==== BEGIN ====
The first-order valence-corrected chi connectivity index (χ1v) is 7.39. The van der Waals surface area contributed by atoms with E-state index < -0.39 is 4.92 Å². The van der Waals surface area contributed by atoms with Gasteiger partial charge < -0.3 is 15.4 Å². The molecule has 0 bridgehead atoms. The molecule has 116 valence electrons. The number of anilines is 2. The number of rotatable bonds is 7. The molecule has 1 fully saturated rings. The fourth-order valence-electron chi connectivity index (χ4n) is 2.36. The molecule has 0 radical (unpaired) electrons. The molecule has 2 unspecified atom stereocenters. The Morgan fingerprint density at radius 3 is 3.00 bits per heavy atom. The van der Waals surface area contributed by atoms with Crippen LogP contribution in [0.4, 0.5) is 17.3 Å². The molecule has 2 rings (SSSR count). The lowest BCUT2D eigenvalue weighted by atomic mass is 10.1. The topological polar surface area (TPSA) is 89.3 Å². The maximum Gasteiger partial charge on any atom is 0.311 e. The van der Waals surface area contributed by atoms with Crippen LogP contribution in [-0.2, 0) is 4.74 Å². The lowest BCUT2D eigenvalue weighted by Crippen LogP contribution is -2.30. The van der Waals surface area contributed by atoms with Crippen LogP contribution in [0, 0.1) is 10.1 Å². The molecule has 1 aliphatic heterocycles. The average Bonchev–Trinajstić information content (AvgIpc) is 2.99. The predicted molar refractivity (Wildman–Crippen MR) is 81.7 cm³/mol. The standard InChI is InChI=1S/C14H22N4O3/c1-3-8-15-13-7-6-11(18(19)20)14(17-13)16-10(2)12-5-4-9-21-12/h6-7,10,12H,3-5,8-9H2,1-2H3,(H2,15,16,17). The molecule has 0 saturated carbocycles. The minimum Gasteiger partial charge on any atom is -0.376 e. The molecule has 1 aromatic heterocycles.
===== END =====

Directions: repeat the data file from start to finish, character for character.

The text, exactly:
The first-order valence-corrected chi connectivity index (χ1v) is 7.39. The van der Waals surface area contributed by atoms with E-state index < -0.39 is 4.92 Å². The van der Waals surface area contributed by atoms with Gasteiger partial charge < -0.3 is 15.4 Å². The molecule has 0 bridgehead atoms. The molecule has 116 valence electrons. The number of anilines is 2. The number of rotatable bonds is 7. The molecule has 1 fully saturated rings. The fourth-order valence-electron chi connectivity index (χ4n) is 2.36. The molecule has 0 radical (unpaired) electrons. The molecule has 2 unspecified atom stereocenters. The Morgan fingerprint density at radius 3 is 3.00 bits per heavy atom. The van der Waals surface area contributed by atoms with Crippen LogP contribution in [0.4, 0.5) is 17.3 Å². The molecule has 2 rings (SSSR count). The lowest BCUT2D eigenvalue weighted by atomic mass is 10.1. The topological polar surface area (TPSA) is 89.3 Å². The maximum Gasteiger partial charge on any atom is 0.311 e. The van der Waals surface area contributed by atoms with Crippen LogP contribution in [-0.2, 0) is 4.74 Å². The lowest BCUT2D eigenvalue weighted by Crippen LogP contribution is -2.30. The van der Waals surface area contributed by atoms with Crippen LogP contribution in [0, 0.1) is 10.1 Å². The molecule has 1 aliphatic heterocycles. The average Bonchev–Trinajstić information content (AvgIpc) is 2.99. The predicted molar refractivity (Wildman–Crippen MR) is 81.7 cm³/mol. The standard InChI is InChI=1S/C14H22N4O3/c1-3-8-15-13-7-6-11(18(19)20)14(17-13)16-10(2)12-5-4-9-21-12/h6-7,10,12H,3-5,8-9H2,1-2H3,(H2,15,16,17). The molecule has 0 saturated carbocycles. The minimum Gasteiger partial charge on any atom is -0.376 e. The molecule has 1 aromatic heterocycles.